One of my favorite things to do in December is reflect on the books I’ve read over the past year. Reading is a bit like traveling, and it’s really nice remembering all the places I’ve been able to visit over the past year. In my “real life” I was blessed with trips to Hawaii and Colorado this year, but thanks to the books I’ve picked up this year, I’ve been able to travel to many other places and times. Here are some of the highlights:
I journeyed to Australia in the twisty domestic thriller “Big Little Lies” by Liane Moriarty. This book recently inspired an award-winning miniseries on HBO, but the book is even better, offering a darkly humorous and suspenseful tale of how friendships and lies can lead to murder. Continue reading “A Year in Review: Travels and “Best of””
The year is almost over, and the staff here at the library want to share their favorite book of 2017 with you! I hope you enjoyed the first installment. Here are the rest of the best books read in 2017 by your DBRL staff:
“Dark Matter” by Blake Crouch
“Fast-paced and suspenseful, this novel is page-turner from the get-go. While categorized in the sci-fi genre, it invokes universal questions regarding the choices you make, the paths-not-traveled and what you would endure for those you love.”
“Small Great Things” by Jodi Picoult
“I laughed, cried, and was forced to bear with some very ugly personal truths. ‘Small Great Things’ reads as a fantastic work of fiction, but also as a primer for fundamental conversations about race, privilege, inequality and basic human experiences. This book will grab you by the shoulders and shake you to the core.”
~Mitch C. Continue reading “Best Books Read in 2017, Part 2”
The year is almost over, and the staff here at the library want to share their favorite book of 2017 with you! These books might not have been published this year, but they all were enjoyed during it. Without further ado, here’s the first batch of the best books read in 2017 by your DBRL staff:
“A Man Called Ove” by Fredrik Backman
“Ove is a grumpy neighbor who still has a warm heart. ‘A Man called Ove’ will make you laugh and cry. It reminds us how caught up we can get in our daily routines, and how unwilling we are to change; but sometimes, someone comes along and change is okay.”
“At first I thought it was going to be depressing, but it quickly took a comedic and touching turn as Ove learns to keep on living without his wife.”
~Mitzi Continue reading “Best Books Read in 2017, Part 1”
The Arabic name for Jerusalem is Al-Quds, and the Arabic name for Temple Mount is Haram al-Sharif. (I could have begun, “The Hebrew name for….”) The double-naming underscores the confusion and complexity that is Israel-Palestine.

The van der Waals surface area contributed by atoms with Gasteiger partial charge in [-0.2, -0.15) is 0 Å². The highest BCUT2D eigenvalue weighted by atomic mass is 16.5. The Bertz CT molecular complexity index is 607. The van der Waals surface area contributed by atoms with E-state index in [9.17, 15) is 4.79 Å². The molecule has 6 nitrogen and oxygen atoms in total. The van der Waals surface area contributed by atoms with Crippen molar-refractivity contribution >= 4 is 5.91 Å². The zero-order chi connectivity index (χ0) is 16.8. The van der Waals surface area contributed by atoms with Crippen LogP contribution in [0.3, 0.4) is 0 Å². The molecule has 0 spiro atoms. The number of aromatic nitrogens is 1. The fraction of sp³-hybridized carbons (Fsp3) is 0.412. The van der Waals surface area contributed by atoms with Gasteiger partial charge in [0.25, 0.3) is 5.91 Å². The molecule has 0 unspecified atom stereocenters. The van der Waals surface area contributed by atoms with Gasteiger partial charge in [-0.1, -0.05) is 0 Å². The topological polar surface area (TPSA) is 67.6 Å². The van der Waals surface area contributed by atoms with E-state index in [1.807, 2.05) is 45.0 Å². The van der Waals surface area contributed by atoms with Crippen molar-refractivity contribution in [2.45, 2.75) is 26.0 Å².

The so-called Israeli-Palestinian conflict confounds policymakers, diplomats, government officials, citizens. The situation, if this is the appropriate word, resists simplicity because, to put this simply, historical consensus—what happened and who is at fault—is impossible.
But what, if not their land, do Israelis and Palestinians share?
Heartbroken by the conflict, Nathan Englander investigates the failure of solution in his second novel, “Dinner at the Center of the Earth.” Unlike his previous short story collections (“For the Relief of Unbearable Urges” and “What We Talk About When We Talk About Anne Frank“) and novel (“The Ministry of Special Cases“), Englander’s latest work, not unlike his subject, defies categorization or genre. A plot-driven political and spy thriller, a love story, a farce—this novel is an admirable literary combination but fails to compel. The humor falls flat: what’s the joke and where’s the punchline, I thought. The dialogue, despite a few enticing passages, is stilted, wooden, even cliché. The discontinuous timeline and various threads Englander attempts to interweave are strained, rushed. The fits and starts, so to speak, never resolve. Continue reading “Staff Book Review: Dinner at the Center of the Earth”
Tragedies scatter about our lives, usually. If a decade or more separates one loss — a job, a parent, a home, a pet — from another, is what’s lost a tragedy?
For others, losses accumulate, completely warping their understanding of the world. In her articulate tragicomic memoir, “The Rules Do Not Apply,” Ariel Levy recounts the dissolution of her marriage, her miscarriage and her move from what she thought her permanent home — all lost over three months. Reading this challenges one’s sense or definition of tragedy. Continue reading “Staff Book Review: The Rules Do Not Apply”
Why I Checked It Out: I’ve listened to a couple of other books by Hill and enjoyed his storytelling — a blend of fantasy and suspense, with a touch of horror. I also recently listened to his book “The Fireman,” which was also narrated by Kate Mulgrew and I fell in love with the way she reads a story (more on that later!). Continue reading “Staff Book Review: NOS4A2 by Joe Hill”